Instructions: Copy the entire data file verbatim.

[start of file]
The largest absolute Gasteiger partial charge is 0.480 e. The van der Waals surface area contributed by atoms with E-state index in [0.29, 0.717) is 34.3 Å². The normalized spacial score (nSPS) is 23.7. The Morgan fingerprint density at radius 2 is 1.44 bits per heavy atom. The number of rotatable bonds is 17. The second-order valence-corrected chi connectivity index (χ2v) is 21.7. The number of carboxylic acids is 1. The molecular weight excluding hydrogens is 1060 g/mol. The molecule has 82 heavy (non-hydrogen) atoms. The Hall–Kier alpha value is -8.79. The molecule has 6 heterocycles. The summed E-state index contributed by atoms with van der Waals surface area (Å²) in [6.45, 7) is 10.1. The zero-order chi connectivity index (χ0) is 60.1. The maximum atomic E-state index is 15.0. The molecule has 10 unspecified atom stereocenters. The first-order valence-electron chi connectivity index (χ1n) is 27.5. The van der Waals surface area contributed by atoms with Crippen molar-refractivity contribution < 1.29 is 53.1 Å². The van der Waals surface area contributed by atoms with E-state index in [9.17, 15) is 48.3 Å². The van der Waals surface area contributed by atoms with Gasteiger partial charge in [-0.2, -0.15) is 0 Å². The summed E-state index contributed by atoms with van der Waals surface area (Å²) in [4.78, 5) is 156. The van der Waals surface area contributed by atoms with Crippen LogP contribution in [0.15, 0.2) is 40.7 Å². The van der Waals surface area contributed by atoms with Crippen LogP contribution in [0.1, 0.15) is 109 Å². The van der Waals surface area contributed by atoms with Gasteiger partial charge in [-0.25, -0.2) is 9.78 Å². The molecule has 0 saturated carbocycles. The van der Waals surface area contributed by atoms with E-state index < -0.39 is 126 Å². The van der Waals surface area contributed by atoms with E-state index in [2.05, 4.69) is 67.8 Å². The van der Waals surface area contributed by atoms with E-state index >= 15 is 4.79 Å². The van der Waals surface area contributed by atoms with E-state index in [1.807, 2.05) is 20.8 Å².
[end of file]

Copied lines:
The largest absolute Gasteiger partial charge is 0.480 e. The van der Waals surface area contributed by atoms with E-state index in [0.29, 0.717) is 34.3 Å². The normalized spacial score (nSPS) is 23.7. The Morgan fingerprint density at radius 2 is 1.44 bits per heavy atom. The number of rotatable bonds is 17. The second-order valence-corrected chi connectivity index (χ2v) is 21.7. The number of carboxylic acids is 1. The molecular weight excluding hydrogens is 1060 g/mol. The molecule has 82 heavy (non-hydrogen) atoms. The Hall–Kier alpha value is -8.79. The molecule has 6 heterocycles. The summed E-state index contributed by atoms with van der Waals surface area (Å²) in [6.45, 7) is 10.1. The zero-order chi connectivity index (χ0) is 60.1. The maximum atomic E-state index is 15.0. The molecule has 10 unspecified atom stereocenters. The first-order valence-electron chi connectivity index (χ1n) is 27.5. The van der Waals surface area contributed by atoms with Crippen molar-refractivity contribution < 1.29 is 53.1 Å². The van der Waals surface area contributed by atoms with E-state index in [9.17, 15) is 48.3 Å². The van der Waals surface area contributed by atoms with Gasteiger partial charge in [-0.2, -0.15) is 0 Å². The summed E-state index contributed by atoms with van der Waals surface area (Å²) in [4.78, 5) is 156. The van der Waals surface area contributed by atoms with Crippen LogP contribution in [0.15, 0.2) is 40.7 Å². The van der Waals surface area contributed by atoms with Crippen LogP contribution in [0.1, 0.15) is 109 Å². The van der Waals surface area contributed by atoms with Gasteiger partial charge in [-0.25, -0.2) is 9.78 Å². The molecule has 0 saturated carbocycles. The van der Waals surface area contributed by atoms with E-state index < -0.39 is 126 Å². The van der Waals surface area contributed by atoms with E-state index in [2.05, 4.69) is 67.8 Å². The van der Waals surface area contributed by atoms with E-state index >= 15 is 4.79 Å². The van der Waals surface area contributed by atoms with E-state index in [1.807, 2.05) is 20.8 Å².